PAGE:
August 2004: Kaufman Kamp 2004
By Murphy Henry
I'm just back from a wonderful week teaching at Steve Kaufman's week-long Acoustic Music Kamp. Making her first appearance as a teacher there was my daughter Casey, who was teaching the newbies-folks who had never touched a banjo before. From all I heard, Casey was adored by her students who considered her a patient, kind, and benevolent slave-driver. One woman was wearing Band-Aids on her fingertips by the end of the week!
Each night there is a Kamp Koncert, featuring various teachers, and this year Casey and I performed together. As you know, I've been seriously working on my fiddle playing for the last three years, so I decided I would make my stage debut during our set with Down Yonder. I knew Casey's banjo playing would cover up any gross errors on my part and to add further distraction, Casey and I were going to buck dance. I would dance first while she played, and then she would dance while I played. I knew during my solo fiddling, all eyes would be on her and where the eyes were, I hoped the ears would follow. At the last minute, I chickened out of flying solo, and enlisted Steve Kaufman himself to play guitar-and do the Down Yonder Signature Guitar Run. Both dancing and playing were a huge success. The next day some of my students asked if Casey and I were doing different kinds of dancing. "No," I said. "She brings her knees up higher than you do," they said. "Hunh! When I was her age, I could bring my knees up that high too!"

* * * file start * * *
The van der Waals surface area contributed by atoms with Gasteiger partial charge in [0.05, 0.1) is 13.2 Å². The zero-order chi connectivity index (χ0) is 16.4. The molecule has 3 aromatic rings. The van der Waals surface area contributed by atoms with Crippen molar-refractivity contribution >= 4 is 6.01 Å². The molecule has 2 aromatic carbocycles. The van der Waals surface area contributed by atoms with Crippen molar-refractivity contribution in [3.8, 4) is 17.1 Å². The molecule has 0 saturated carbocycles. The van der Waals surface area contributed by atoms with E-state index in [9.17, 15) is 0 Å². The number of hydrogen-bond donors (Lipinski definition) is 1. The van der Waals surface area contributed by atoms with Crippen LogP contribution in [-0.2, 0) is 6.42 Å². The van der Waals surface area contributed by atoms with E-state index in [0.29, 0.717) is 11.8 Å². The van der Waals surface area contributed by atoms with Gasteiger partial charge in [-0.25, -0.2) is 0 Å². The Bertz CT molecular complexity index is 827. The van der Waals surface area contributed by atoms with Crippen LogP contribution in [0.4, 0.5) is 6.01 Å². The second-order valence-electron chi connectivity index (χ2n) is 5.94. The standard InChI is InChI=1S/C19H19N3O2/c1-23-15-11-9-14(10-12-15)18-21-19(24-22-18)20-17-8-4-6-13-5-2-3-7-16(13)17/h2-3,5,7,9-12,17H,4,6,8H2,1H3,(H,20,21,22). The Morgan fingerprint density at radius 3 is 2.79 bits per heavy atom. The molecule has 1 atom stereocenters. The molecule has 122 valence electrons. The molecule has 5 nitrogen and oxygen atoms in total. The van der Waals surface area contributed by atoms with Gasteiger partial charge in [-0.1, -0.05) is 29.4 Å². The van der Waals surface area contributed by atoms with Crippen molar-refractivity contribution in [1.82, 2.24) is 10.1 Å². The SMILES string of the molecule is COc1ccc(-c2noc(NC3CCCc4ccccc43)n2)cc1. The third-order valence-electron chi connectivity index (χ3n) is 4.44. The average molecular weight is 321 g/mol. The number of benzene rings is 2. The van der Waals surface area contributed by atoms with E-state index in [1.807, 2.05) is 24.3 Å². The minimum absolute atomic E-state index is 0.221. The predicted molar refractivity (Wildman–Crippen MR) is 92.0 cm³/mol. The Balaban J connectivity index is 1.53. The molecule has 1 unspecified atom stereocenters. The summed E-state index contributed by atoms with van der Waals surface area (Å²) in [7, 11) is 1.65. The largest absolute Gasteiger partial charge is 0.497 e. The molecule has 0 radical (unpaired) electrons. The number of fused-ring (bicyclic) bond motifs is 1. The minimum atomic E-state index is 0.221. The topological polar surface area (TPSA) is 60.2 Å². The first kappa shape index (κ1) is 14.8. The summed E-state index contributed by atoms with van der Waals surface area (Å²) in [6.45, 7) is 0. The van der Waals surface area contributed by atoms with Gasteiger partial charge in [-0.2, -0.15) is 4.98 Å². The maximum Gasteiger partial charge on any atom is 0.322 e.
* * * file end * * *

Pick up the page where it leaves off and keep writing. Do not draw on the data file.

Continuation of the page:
For our (planned) encore Casey and I had enlisted the help of Cindy Studdard, a great banjo player herself, who was helping with the sound. We had worked up a Scruggs medley: Earls' Breakdown (me), Randy Lynn Rag (Cindy), Flint Hill Special (Casey), and Foggy Mountain Breakdown (all of us). When we were rehearsing, I kicked off Earl's Breakdown, but Casey stopped me saying, "Mom, could we play it a little faster?" "I thought I was playing it fast," I replied tersely. She just rolled her eyes. People say that as you age various things are the first to go, but for me it was speed on the banjo. When we encored with three women playing kick-ass banjo (accompanied by Steve), we got a standing ovation. Sweet!